Surgical operatory fires continue to occur in the United States, often with devastating consequences. Because more than 21% concentrations of oxygen are necessary for the onset of such combustion, this study examined fluctuations of surgical site oxygen levels. Better understanding how these more than 21% concentrations occur will not only add to surgical fire prevention efforts generally but also potentially reduce patient or staff harm and practitioner liability as well.
Performing an in situ dental procedure with supplemental nasal-cannulated oxygen and a dental dam, we measured oxygen pooling, defined as any fraction of inspired oxygen (FIO2) greater than the 21% FIO2 of air, on top of and behind a dental dam, and during the application of high-volume intraoral suction.
Findings indicated statistically significantly higher concentrations (as much as twice the <30% recommended safe level) behind the dental dam compared with on top of it. During real-time measurements of FIO2 for four 120-second trials per participant, oxygen levels exhibited significant fluctuation above and below a more stringent 24.9% safety threshold established in prior research. Application of high-speed intraoral dental suction reduced FIO2 to near atmospheric levels in 30 (96.7%) of 31 of the cases by 60 seconds.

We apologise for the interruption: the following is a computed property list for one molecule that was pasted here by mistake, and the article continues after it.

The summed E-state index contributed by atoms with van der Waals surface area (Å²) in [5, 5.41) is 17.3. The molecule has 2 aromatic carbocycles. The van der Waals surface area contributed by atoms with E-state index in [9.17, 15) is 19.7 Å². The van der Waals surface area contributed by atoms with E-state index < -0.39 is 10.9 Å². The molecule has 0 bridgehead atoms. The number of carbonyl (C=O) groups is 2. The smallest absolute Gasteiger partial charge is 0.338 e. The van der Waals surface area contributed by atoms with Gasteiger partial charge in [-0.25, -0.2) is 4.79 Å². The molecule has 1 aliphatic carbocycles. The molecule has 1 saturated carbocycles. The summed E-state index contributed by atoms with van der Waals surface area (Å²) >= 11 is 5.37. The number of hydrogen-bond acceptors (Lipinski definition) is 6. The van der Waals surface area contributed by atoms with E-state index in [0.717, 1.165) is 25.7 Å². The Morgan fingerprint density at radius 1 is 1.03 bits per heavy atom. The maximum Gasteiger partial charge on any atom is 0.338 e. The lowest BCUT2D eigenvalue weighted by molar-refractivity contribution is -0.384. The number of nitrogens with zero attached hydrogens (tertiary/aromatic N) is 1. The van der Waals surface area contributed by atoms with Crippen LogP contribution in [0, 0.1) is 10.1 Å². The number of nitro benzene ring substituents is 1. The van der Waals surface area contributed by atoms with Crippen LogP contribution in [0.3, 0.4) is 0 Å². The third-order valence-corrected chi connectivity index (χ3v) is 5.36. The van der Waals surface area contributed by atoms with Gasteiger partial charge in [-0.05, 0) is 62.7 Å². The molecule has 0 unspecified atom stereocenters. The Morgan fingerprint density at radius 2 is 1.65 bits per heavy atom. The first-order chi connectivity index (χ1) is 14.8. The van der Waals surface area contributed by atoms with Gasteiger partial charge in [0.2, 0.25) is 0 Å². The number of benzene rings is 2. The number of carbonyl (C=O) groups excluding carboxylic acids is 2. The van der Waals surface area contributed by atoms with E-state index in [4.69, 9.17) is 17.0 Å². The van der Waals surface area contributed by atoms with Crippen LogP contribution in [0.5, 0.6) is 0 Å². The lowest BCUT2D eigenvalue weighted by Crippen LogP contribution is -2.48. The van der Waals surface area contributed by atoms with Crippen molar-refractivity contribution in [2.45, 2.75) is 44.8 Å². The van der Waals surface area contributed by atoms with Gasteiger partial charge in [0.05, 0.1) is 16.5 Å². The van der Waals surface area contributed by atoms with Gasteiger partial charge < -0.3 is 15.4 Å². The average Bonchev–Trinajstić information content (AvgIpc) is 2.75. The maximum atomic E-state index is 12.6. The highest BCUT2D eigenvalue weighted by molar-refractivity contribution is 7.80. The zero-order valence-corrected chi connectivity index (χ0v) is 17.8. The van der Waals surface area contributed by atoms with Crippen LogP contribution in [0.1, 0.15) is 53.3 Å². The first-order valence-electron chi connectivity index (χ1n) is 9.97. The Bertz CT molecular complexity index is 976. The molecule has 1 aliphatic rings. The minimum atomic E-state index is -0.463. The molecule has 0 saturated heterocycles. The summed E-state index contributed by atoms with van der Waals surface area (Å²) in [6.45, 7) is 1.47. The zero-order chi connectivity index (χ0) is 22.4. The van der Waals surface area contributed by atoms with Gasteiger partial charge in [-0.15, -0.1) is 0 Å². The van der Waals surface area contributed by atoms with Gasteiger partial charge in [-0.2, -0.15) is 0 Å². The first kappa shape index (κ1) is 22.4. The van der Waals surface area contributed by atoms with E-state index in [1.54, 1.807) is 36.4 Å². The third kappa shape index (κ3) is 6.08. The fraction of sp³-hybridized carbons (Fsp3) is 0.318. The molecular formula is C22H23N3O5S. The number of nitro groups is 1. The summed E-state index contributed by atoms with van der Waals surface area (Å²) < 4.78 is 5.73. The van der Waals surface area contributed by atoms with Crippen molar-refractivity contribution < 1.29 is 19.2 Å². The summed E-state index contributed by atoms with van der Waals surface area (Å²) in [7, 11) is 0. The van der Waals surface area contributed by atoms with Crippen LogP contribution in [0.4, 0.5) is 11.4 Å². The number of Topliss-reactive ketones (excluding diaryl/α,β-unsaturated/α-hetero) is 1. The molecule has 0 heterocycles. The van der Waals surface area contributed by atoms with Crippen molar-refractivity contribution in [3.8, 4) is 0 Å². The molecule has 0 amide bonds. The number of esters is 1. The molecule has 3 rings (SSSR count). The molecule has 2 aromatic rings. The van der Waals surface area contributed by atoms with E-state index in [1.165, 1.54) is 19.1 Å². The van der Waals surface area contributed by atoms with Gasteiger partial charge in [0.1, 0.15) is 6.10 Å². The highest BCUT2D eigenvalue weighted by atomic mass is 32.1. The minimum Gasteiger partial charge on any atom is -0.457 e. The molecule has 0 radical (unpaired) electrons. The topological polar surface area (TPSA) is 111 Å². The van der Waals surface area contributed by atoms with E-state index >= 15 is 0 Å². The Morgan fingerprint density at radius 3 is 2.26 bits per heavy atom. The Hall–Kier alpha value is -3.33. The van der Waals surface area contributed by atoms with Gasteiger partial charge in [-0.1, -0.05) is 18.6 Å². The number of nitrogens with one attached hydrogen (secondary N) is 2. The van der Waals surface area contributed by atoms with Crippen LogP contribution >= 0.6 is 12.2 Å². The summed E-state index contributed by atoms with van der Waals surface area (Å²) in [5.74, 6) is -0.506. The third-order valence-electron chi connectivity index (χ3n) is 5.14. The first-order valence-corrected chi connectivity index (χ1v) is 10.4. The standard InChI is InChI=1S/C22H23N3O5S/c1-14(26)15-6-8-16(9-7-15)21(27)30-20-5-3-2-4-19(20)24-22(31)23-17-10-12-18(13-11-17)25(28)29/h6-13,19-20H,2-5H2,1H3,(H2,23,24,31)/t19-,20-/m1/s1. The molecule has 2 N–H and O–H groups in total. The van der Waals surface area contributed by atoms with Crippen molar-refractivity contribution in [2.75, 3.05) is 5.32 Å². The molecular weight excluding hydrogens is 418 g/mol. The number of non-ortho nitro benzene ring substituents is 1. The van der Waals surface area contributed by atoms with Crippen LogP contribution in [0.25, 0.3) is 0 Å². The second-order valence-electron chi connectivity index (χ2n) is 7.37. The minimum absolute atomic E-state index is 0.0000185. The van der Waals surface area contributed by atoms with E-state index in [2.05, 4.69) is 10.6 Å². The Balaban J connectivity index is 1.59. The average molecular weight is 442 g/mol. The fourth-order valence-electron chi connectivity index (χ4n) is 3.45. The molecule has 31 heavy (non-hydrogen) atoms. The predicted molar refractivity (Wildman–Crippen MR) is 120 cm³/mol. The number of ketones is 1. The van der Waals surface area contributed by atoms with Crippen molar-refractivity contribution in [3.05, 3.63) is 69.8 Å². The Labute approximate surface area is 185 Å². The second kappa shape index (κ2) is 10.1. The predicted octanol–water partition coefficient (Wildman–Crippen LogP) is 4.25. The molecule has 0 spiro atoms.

These results demonstrate the elevated risk associated with above-safe levels of oxygen pooling during a simple dental procedure. Although future research is needed to still more exactly characterize conditions leading to the onset of surgical fires, this study also demonstrates the ability of high-speed intraoral suction to dramatically and rapidly decrease that risk.